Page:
Nutcracker Syndrome: Case Report on the Management of Recurrent Stenosis After Stenting

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Abstract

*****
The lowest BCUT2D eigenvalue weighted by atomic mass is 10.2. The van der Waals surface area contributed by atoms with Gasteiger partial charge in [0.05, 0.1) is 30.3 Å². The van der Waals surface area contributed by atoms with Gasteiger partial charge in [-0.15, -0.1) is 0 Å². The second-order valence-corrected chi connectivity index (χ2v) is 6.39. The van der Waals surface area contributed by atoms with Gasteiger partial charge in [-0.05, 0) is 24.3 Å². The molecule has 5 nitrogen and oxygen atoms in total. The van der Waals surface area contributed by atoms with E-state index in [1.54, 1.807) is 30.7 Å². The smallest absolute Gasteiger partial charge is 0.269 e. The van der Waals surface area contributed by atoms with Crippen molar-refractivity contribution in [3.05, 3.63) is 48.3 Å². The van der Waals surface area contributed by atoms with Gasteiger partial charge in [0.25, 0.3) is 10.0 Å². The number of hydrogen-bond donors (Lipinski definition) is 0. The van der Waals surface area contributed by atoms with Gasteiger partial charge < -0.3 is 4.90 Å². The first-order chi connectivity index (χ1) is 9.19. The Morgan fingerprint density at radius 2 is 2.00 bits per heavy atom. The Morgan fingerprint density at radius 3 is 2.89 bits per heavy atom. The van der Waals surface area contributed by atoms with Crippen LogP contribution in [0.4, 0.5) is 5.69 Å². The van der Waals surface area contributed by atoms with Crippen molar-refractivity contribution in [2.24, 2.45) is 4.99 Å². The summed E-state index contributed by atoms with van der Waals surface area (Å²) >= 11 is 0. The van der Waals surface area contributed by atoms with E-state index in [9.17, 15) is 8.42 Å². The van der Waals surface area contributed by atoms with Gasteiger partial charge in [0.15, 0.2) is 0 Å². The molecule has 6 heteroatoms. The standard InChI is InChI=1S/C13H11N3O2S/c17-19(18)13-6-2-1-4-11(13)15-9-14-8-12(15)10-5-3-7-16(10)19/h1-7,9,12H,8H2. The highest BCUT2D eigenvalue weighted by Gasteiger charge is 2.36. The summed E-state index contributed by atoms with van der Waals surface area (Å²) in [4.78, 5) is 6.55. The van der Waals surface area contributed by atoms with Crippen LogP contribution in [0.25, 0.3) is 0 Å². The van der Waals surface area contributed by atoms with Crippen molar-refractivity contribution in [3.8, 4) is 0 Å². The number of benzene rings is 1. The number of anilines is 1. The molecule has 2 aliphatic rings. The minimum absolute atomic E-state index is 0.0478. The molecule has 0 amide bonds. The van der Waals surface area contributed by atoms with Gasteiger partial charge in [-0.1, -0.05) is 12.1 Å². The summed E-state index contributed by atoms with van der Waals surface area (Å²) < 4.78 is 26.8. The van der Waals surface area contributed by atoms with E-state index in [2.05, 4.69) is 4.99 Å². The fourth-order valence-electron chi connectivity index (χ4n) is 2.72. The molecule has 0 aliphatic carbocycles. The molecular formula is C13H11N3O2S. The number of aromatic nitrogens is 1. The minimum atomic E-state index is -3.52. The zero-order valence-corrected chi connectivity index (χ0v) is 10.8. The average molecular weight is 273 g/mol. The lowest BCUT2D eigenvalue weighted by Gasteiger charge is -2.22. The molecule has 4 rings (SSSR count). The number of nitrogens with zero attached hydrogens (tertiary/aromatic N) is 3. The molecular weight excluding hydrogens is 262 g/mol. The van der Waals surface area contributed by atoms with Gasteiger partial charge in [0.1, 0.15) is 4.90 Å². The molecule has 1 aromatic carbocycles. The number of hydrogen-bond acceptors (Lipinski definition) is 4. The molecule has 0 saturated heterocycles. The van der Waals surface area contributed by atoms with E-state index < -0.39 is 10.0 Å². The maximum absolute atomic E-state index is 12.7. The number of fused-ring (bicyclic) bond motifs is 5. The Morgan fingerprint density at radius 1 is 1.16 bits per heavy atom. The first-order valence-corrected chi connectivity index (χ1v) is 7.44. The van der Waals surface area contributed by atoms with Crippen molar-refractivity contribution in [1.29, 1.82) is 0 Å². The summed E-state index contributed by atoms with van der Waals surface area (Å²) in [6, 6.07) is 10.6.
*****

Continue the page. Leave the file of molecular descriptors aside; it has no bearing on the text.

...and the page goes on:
Nutcracker syndrome is a clinical entity leading to renal venous hypertension due to extrinsic compression of the left renal vein by the superior mesenteric artery. Current surgical therapy involves placement of an oversized renal vein stent with partial protrusion into the inferior vena cava (IVC) to relieve stenosis and prevent stent migration. Here, we present a patient with intractable pain and hematuria secondary to nutcracker syndrome who underwent left renal vein stent placement and developed recurrent symptoms due to flow-limiting kinking at the left renal hilum, with partial obstruction of the IVC from pseudointimal hyperplasia. This was treated with stent excision and construction of a left neorenal vein bypass. Thus, given these complications, we should perhaps revisit the recommendations for oversizing of the stent.

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